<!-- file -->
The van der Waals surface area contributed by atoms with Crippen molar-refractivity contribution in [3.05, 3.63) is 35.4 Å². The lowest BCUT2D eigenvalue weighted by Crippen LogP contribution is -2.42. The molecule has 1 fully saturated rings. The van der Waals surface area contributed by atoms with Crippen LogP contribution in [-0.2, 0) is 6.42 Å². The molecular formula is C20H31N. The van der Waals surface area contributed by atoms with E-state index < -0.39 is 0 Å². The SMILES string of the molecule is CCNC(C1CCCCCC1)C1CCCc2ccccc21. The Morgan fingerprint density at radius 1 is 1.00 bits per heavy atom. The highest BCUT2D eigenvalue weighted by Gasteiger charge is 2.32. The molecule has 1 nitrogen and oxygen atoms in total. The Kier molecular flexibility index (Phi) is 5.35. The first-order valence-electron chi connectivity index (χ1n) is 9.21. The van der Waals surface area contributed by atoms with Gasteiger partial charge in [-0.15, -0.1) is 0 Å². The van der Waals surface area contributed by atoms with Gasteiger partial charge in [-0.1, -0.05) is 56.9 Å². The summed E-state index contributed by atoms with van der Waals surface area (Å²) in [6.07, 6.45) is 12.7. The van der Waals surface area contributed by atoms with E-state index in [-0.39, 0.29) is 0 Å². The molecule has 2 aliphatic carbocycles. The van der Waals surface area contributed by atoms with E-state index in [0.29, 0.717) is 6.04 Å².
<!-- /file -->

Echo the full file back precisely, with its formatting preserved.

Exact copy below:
The van der Waals surface area contributed by atoms with Crippen molar-refractivity contribution in [3.05, 3.63) is 35.4 Å². The lowest BCUT2D eigenvalue weighted by Crippen LogP contribution is -2.42. The molecule has 1 fully saturated rings. The van der Waals surface area contributed by atoms with Crippen LogP contribution in [-0.2, 0) is 6.42 Å². The molecular formula is C20H31N. The van der Waals surface area contributed by atoms with E-state index < -0.39 is 0 Å². The SMILES string of the molecule is CCNC(C1CCCCCC1)C1CCCc2ccccc21. The Morgan fingerprint density at radius 1 is 1.00 bits per heavy atom. The highest BCUT2D eigenvalue weighted by Gasteiger charge is 2.32. The molecule has 1 nitrogen and oxygen atoms in total. The Kier molecular flexibility index (Phi) is 5.35. The first-order valence-electron chi connectivity index (χ1n) is 9.21. The van der Waals surface area contributed by atoms with Gasteiger partial charge in [-0.15, -0.1) is 0 Å². The van der Waals surface area contributed by atoms with Gasteiger partial charge in [-0.1, -0.05) is 56.9 Å². The summed E-state index contributed by atoms with van der Waals surface area (Å²) in [6.07, 6.45) is 12.7. The van der Waals surface area contributed by atoms with E-state index in [-0.39, 0.29) is 0 Å². The molecule has 2 aliphatic carbocycles. The van der Waals surface area contributed by atoms with E-state index in [0.29, 0.717) is 6.04 Å².